Scripture says all things are possible for Him to do, Matthew 19:26; and nothing is too hard for Him, Genesis 18:14. Scripture shows that God’s power is exhibited in creation, in providence, in miracles, in the resurrection of Christ, the resurrection of saints, the transforming power of the gospel, and the ultimate destruction of the wicked. God is able. We need to be like Abraham of whom Scripture says in Romans 4:21, “He was fully persuaded that what God had promised He was able to perform.” There’s no question about the promise, that’s in Scripture, I’ve read it to you.
The question in your mind is about the power. If you give, will God return? The answer is bound up in His power. Paul says God is able, and His ability is so great, He is able to make all grace abound to you. God possesses all grace. All the grace there is in the infinity of God is available and He gives it aboundingly. God doesn’t hold anything back. God does not scrimp. The giving Christian does not lose, he cannot lose, he gains - and not just a minimal amount but God returns your generosity with abounding grace.
Now you say, “Wait a minute. What’s he talking about here? What is this abounding grace going to give me?” Well, it’s going to give you provision - listen - so that you will always have all sufficiency for all things. You say, “What does that mean?” Material things, life in this world - life in this world. Listen carefully. The first essential meaning here, the primary essential meaning, the thing that Paul is talking about here has respect to earthly wealth - listen - because the harvest must have the same nature as the seed. You understand that? If you sow a certain seed you get a certain harvest.
The harvest has the same nature as the seed. If you sow wheat, you get wheat; you sow barley, you get barley; sow oats, you get oats. Are you ready for this? You sow material things, you get material things. That’s what it’s saying. It’s not talking about some spiritual graces. It’s talking about money. When we sow money, we are graciously replenished by God so that we will always have all sufficiency for all things. God makes sure we don’t have any needs. The giver will always have plenty. You give it away, and you’ll get the dividend back in kind. You sow your treasure with God, you sow your money, your possessions with God, and they’ll lavish back to you.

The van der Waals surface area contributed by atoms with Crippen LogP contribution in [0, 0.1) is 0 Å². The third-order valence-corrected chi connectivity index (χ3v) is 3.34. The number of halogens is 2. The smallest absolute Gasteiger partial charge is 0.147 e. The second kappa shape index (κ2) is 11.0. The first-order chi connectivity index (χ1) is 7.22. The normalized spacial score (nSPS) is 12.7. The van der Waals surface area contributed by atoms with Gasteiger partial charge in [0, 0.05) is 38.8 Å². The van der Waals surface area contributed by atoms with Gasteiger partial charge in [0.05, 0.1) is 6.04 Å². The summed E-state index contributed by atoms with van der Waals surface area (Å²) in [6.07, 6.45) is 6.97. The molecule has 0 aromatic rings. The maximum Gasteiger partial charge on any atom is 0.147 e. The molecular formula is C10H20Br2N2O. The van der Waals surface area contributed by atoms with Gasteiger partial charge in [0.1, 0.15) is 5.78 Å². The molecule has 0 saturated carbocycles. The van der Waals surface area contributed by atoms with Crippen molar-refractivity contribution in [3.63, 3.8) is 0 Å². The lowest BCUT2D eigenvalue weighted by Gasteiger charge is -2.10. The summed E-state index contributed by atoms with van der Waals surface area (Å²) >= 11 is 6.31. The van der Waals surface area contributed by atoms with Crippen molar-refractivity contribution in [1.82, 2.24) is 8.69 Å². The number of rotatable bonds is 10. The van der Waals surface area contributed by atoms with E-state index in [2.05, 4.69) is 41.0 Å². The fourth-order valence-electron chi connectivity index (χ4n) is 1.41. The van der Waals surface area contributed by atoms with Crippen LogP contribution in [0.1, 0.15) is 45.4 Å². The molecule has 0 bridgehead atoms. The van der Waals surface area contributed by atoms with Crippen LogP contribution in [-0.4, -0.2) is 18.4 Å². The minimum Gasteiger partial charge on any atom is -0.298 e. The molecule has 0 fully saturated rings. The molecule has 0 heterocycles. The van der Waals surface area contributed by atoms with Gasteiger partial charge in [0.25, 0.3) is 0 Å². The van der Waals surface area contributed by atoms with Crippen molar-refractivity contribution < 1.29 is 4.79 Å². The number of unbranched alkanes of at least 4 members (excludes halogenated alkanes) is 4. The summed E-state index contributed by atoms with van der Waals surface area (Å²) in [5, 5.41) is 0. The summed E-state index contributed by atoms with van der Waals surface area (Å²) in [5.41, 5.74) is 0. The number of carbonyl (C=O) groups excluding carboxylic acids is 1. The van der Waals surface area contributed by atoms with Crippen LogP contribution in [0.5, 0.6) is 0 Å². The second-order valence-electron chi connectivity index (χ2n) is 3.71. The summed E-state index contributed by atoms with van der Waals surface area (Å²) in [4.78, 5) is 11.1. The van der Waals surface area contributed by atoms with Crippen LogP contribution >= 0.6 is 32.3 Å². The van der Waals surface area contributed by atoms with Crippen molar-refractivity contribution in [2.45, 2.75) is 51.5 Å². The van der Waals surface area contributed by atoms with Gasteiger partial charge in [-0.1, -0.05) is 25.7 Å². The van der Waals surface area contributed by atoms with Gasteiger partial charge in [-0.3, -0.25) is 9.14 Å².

The language here is frankly lavish. One writer says, “As regularly as the resources of the cheerful giver are taxed by his generous giving, they are replenished by divine grace.” That’s right, pressed down, shaken together, running over, God just pours it in your lap so that you will always have all sufficiency in all things. Now, this is a wonderful thought here. Look at the word “sufficiency.” That word is a word loaded with meaning in the Greek culture. It was a word that was bandied around in ethical discussions by philosophers from Socrates clear on to the time of Paul.
It meant contentment. It meant literally to the philosophers, particularly to the Stoics, like Seneca who was a contemporary of Paul, they understood as the proud independence of self-sufficiency, which makes for true happiness. You find your true happiness when you are self-sufficient, when you are proudly independent. Boy, nothing’s changed, has it? Nothing’s changed from Socrates to Seneca to today. All the self-esteem stuff, all the ego-building stuff that is in the current philosophy of our time, which is called psychology, all of that stuff is intended to produce independent, self-sufficient, proud people.